Upcoming Event: “Who Runs our Public Services?” #Manchester Mon 28th April

A couple of weeks ago the Manchester Evening News published some letters (including mine) in response to the privatisation of rubbish collection by Manchester City Council.
Close readers of MCFly will have realised that, when it comes to climate plan implementation, this Council couldn’t run the proverbial whelk stall. Now they seem ready to wash their hands of pretty much everything… MCFly has nowt to do with the organising of this meeting below, but reckons the questions posed are spot on…

Manchester public meeting Mon 28 April 2014


Who Runs our Public Services?

Public Meeting to be held on:
28th April 7.15pm to 9.15pm
At: Withington
Methodist Church Hall,(across from Withington Library)
439 Wilmslow Rd,
Manchester M20 4AN

Local Elections are soon, come and find out how your Council Tax is spent:
We need to ask those seeking to represent us some questions:
* If more services are privatised; what role is left for Manchester Council?
* Are private contractors accountable to Manchester residents?
* How is our council tax is spent? Who profits? Who decides?
* What remains of any democratic process in Manchester Council for Manchester residents to have their say?
* Can local councillors influence the privatisation agenda and decide on which companies get contracts?
* Is Manchester Council now just a logo like the “NHS”, for private companies to hide behind?
* Is there any resistance to privatisation?

Manchester Council employed over 30,000 people to run services in 1980. Now they employ 5,000. Those services are now run by private companies whose reason for existence is to make profits for their share-holders. Since the Coalition was elected in
2010, austerity and cuts have swept the country and over half a million public sector workers have lost their jobs.

At the same time, the Coalition has spent billions of pounds in public money for companies like G4S and Serco to take over
public services.

G4S runs many Manchester Council services, including security for public places, such as parks and libraries, and cash collection and parking meter services. Serco runs the leisure services. G4S and Serco are under review from the Government, for claiming public money for tagging … dead people. But even then Ministers still expect them to emerge stronger in future.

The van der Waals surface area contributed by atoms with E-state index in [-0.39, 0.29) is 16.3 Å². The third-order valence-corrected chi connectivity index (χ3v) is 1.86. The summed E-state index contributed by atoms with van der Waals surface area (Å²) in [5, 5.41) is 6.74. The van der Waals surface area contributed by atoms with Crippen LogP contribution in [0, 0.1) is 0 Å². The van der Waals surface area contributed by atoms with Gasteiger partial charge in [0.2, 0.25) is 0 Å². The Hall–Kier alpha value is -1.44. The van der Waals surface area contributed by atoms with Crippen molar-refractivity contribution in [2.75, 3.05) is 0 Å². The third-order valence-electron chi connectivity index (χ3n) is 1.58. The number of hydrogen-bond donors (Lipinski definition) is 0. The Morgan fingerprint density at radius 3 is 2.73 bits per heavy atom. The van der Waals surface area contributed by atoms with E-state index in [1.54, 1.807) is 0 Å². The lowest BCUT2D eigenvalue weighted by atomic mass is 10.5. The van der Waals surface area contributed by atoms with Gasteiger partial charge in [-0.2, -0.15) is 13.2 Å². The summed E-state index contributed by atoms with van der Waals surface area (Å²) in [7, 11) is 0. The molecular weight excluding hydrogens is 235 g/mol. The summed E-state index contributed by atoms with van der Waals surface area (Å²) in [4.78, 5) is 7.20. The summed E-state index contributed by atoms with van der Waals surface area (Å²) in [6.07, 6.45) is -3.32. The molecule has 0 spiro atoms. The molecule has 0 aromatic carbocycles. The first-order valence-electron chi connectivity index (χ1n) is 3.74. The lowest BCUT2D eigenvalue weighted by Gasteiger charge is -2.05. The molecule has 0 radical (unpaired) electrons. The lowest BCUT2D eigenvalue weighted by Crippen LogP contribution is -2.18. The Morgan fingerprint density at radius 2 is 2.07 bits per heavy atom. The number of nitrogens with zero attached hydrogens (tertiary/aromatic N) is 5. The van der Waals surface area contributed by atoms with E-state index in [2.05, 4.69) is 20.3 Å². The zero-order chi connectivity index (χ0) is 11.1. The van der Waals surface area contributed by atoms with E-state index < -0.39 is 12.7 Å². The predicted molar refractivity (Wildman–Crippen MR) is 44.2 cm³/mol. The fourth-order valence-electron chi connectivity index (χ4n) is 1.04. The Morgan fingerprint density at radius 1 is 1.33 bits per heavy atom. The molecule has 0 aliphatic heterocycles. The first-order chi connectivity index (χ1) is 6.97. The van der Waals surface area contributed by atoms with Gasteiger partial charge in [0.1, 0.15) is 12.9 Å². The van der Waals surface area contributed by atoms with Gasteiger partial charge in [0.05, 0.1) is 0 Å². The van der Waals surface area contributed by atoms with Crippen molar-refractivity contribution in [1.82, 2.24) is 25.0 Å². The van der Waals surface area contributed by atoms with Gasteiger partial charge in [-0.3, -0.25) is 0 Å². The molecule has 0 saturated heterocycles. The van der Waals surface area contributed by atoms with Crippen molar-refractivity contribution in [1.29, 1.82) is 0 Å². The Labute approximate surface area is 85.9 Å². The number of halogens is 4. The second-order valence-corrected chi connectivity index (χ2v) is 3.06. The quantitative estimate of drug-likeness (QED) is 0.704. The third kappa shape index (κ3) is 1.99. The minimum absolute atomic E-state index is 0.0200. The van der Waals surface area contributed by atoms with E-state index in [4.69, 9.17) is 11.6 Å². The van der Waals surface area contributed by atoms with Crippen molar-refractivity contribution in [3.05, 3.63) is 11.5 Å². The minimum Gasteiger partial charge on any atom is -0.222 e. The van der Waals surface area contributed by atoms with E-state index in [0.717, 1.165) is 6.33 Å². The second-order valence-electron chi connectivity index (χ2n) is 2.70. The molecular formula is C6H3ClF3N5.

Councillor Jeff Smith is Labour councillor for Old Moat, Head of “Procurement” in Manchester Council, Board member of Southways Housing, and now Labour’s prospective parliamentary candidate for Withington Constituency. He has done nothing about these companies and in fact is on record as saying that G4S does a very good job for the people of Manchester.

The campaign to stop G4S running public services is supported by Unite NW159 Branch, Unite NW389 Branch, Manchester Trades Union Council and Greater Manchester Association of Trade Union Councils. G4S is the worst example of the deregulation and privatisation. They are not just incompetent, as with the Olympic debacle, but inhumane. Jimmy Mubenga was “unlawfully killed” by three G4S guards when they were deporting him to Angola. G4S supplies the security and surveillance equipment to Israeli prisons where Palestinians, including children, are unlawfully detained. Palestinian prisoners on hunger strike against conditions in Israeli prisons, including torture and long-term renewable Administrative Detention on secret evidence, have called for an international boycott of G4S for its contract to supply these same prisons with electronic security systems. We support their call.

Is it acceptable for Local Authorities to provide services by using “best value”, a process which will reduce workers’ terms and conditions? There is an alternative to the privatisation of our public services, come and hear speakers from:
South Manchester against the Cuts;
The Unite Local Government Branch;
The Green Party;
Stop G4S Campaign.

Organised by South Manchester Against the Cuts, and
Manchester Stop G4S Campaign


About manchesterclimatemonthly

Was print format from 2012 to 13. Now web only. All things climate and resilience in (Greater) Manchester.
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